I was first introduced to the idea of the Broken Window Theory when I read the book, Tipping Point by Malcolm Gladwell. To be concise, the theory suggests that when an environment is perceived as disorderly or chaotic, such as when a neighborhood has homes with broken windows that go unrepaired, disorderly conduct is the inevitable result. Reading about this theory and in doing some additional research, I am led to believe that our environment has more of an impact on our behavior than other factors might.
So now, when I walk through my own school, I am wondering, “Do we have any broken windows?” My school is one where the culture is based on trust, respect, and responsibility. Our staff builds strong relationships with students and, generally speaking, we have a great environment. However, we have our issues, like any other school. Sometimes our students don’t care to clean up after themselves. Sometimes norms aren’t kept and people are left feeling frustrated and disrespected. After learning about the Broken Window Theory, I’m constantly wondering what may have changed, even for a moment, about our environment to encourage such behavior.
Perhaps that scrap of paper in the middle of the hallway has been there too long and students are getting a sense of disorder and are reacting accordingly. Perhaps a student, having a bad day, lashes out at another student. No one present steps up to hold that student accountable and now the perception is that that kind of behavior is tolerated. It would take a handful of behavioral scientists and a few months of close observation and testing to find exactly how our unique school environment is affecting the behaviors of our staff and student body.
I don’t have a handful of behavioral scientists, so I have to hypothesize on my own and ask my own questions. One that keeps coming up is, “The environment didn’t make itself. We made it. So what did we do to create the broken windows we might have?” The answer is tricky because, most likely, we’ve done loads of things that created some kind of chain reaction that eventually created a broken window in our school.
What if I came to school one day, tired and unmotivated. In that mood, I failed to treat a student with respect. Rather I treated him or her as a subordinate who will “listen and obey” instead of as a fellow human being, equal to me and deserving of my patience and respect. That student perceived the environment to be that of inequality, a “us vs them” kind of situation. They and some of the students who witnessed the exchange became combative. Others, who saw the obstinance of the wounded students, reacted with fear and confusion and disengaged from the class, hoping to “bury their head in the sand.” Learning has ceased. Unless I repair the window I just broke, my class environment will continue to degrade until it ceases to resemble the original environment of mutual respect.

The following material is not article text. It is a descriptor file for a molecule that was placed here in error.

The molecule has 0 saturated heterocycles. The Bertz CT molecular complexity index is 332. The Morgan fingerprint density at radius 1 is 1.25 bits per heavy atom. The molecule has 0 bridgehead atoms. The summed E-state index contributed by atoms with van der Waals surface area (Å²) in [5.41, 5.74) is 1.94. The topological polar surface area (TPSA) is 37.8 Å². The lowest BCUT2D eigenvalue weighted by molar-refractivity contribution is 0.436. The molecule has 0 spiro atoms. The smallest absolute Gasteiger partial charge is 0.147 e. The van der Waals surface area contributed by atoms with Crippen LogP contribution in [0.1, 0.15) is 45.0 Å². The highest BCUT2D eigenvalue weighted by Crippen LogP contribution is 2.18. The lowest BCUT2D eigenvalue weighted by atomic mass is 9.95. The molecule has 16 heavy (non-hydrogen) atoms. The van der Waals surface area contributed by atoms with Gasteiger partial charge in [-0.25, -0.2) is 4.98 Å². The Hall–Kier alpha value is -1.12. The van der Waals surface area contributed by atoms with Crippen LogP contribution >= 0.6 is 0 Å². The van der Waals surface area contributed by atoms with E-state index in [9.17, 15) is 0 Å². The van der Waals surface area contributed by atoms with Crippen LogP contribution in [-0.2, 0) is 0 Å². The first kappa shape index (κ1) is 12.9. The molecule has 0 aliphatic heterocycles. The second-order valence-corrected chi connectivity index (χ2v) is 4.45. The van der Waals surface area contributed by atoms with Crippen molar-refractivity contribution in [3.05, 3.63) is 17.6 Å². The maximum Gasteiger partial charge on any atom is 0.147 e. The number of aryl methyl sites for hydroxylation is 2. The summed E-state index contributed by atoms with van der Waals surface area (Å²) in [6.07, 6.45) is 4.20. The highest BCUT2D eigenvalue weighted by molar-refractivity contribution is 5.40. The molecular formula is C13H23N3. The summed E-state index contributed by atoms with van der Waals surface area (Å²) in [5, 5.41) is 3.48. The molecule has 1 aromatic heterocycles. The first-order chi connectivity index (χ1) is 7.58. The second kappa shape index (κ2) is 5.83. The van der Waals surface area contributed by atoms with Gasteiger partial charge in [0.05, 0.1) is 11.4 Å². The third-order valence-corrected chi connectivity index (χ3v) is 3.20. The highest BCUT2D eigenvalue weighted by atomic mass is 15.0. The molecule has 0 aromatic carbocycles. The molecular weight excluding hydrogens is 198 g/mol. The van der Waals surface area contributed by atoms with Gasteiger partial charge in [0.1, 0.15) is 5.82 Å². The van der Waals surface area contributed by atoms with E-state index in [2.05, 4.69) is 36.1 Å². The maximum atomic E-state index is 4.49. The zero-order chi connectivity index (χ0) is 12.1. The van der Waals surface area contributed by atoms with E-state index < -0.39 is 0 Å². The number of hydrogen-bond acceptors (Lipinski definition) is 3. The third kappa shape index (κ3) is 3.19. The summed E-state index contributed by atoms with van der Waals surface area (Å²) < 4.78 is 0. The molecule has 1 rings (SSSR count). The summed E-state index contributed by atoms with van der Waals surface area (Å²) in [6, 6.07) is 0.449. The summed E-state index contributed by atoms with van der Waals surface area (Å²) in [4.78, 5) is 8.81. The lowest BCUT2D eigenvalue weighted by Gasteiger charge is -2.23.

Sounds like an unlikely quick descent into chaos, but because our class environments are made by our choices and the choices of our students, they can change as quickly as the words fly out of our mouths.
So each day, we have to ask ourselves, “Am I the broken window?” In addition to that question, we should also be thinking about what we’re doing to mend the broken windows we see. It is not the presence of the broken window that causes disorder in an environment. It is seeing that broken window go without repair day in and day out that degrades our behavior. Disrespectful behavior and the loss of a fantastic school culture are the results of too many broken windows that remain broken day after day.
- Don’t let broken windows go. From scattered trash in the hallways to negative attitudes, commit now to mending those broken windows before they can have an impact on your school culture. And don’t mend alone. Gather fellow teachers and students and correct your environment together.
- Remind yourself that the behaviors you’re seeing aren’t happening in a vacuum. There’s a reason for everything. If you have control over the reason, work to fix it. If you don’t have control over the reason, as when a student might have a troubled home life, work a little harder to make sure that at least one of their daily environments is supportive and safe and then have the patience and compassion when the chaos of their other environment affects yours.
- Don’t just look for opportunities to fix broken windows, look for ways to spruce them up too. Upgrade your environment by adopting methods and practices that bring out the best in your students. This year, our staff decided to celebrate random “National Days.” Some might be something like “National Hot Cocoa Day,” or “National Scrabble Day.” On “National Homemade Cookie Day,” the staff brought enough cookies for our entire student body, set them up in one of our main hallways, got on the intercom and told classes to take a five-minute cookie break. The students swarmed the cookies and gleefully chatted away saying things like, “This is so unexpected and so cool!” and “This is so nice of them (the teachers) to do this for us!” This is how we spruced up our “windows” that day and it paid off as we saw a lot more random niceness throughout the school.
Our environment impacts our behavior, period. We are constantly reacting to the people and things in the world we live in. We may not always be fully conscious of how strongly we are influenced by our environment, but once we decide to pay attention, the relationship between our environment and our behavior becomes clearer and when that happens, we can do something about it.
For more, see:
- Creating the Right Culture for Social and Emotional Learning
- Creating Positive Learning Environments for a New School Year
- Creating a Mindful Classroom Environment
- How To Ger Students Talking About Their Own Social-Emotional Learning
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